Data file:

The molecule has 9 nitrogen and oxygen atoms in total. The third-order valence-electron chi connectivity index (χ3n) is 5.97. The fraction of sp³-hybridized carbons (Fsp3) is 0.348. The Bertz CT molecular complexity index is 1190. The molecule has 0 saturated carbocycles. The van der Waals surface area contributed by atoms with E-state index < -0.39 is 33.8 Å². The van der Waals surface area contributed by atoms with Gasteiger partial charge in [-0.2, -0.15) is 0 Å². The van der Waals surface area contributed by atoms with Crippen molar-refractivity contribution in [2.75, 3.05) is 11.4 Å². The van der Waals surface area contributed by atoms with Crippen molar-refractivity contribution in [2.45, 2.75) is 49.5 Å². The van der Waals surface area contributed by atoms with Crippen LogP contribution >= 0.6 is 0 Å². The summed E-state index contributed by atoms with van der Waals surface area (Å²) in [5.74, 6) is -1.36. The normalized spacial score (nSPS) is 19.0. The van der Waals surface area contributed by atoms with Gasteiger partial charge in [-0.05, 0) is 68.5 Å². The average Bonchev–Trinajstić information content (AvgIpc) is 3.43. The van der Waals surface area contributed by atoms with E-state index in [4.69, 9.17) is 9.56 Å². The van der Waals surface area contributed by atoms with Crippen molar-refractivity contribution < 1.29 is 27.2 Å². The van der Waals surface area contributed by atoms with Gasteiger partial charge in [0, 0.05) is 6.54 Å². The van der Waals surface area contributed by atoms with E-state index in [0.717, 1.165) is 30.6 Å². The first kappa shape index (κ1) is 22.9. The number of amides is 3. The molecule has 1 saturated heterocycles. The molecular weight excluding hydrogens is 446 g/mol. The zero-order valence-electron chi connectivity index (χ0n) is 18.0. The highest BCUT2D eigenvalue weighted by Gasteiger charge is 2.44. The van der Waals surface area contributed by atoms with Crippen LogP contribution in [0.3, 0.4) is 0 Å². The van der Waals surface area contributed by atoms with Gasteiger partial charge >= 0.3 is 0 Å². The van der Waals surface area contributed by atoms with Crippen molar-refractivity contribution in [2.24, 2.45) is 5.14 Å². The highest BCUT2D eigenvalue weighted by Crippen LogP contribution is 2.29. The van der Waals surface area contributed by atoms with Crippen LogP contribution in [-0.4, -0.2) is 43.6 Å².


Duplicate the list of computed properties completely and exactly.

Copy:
The molecule has 9 nitrogen and oxygen atoms in total. The third-order valence-electron chi connectivity index (χ3n) is 5.97. The fraction of sp³-hybridized carbons (Fsp3) is 0.348. The Bertz CT molecular complexity index is 1190. The molecule has 0 saturated carbocycles. The van der Waals surface area contributed by atoms with E-state index < -0.39 is 33.8 Å². The van der Waals surface area contributed by atoms with Gasteiger partial charge in [-0.2, -0.15) is 0 Å². The van der Waals surface area contributed by atoms with Crippen molar-refractivity contribution in [2.75, 3.05) is 11.4 Å². The van der Waals surface area contributed by atoms with Crippen molar-refractivity contribution in [2.45, 2.75) is 49.5 Å². The van der Waals surface area contributed by atoms with Crippen LogP contribution >= 0.6 is 0 Å². The summed E-state index contributed by atoms with van der Waals surface area (Å²) in [5.74, 6) is -1.36. The normalized spacial score (nSPS) is 19.0. The van der Waals surface area contributed by atoms with Gasteiger partial charge in [-0.05, 0) is 68.5 Å². The average Bonchev–Trinajstić information content (AvgIpc) is 3.43. The van der Waals surface area contributed by atoms with E-state index in [4.69, 9.17) is 9.56 Å². The van der Waals surface area contributed by atoms with Crippen molar-refractivity contribution < 1.29 is 27.2 Å². The van der Waals surface area contributed by atoms with Gasteiger partial charge in [0, 0.05) is 6.54 Å². The van der Waals surface area contributed by atoms with E-state index in [0.717, 1.165) is 30.6 Å². The first kappa shape index (κ1) is 22.9. The number of amides is 3. The molecule has 1 saturated heterocycles. The molecular weight excluding hydrogens is 446 g/mol. The zero-order valence-electron chi connectivity index (χ0n) is 18.0. The highest BCUT2D eigenvalue weighted by Gasteiger charge is 2.44. The van der Waals surface area contributed by atoms with Crippen LogP contribution in [0.3, 0.4) is 0 Å². The van der Waals surface area contributed by atoms with Gasteiger partial charge >= 0.3 is 0 Å². The van der Waals surface area contributed by atoms with Crippen molar-refractivity contribution in [2.24, 2.45) is 5.14 Å². The highest BCUT2D eigenvalue weighted by Crippen LogP contribution is 2.29. The van der Waals surface area contributed by atoms with Crippen LogP contribution in [-0.4, -0.2) is 43.6 Å².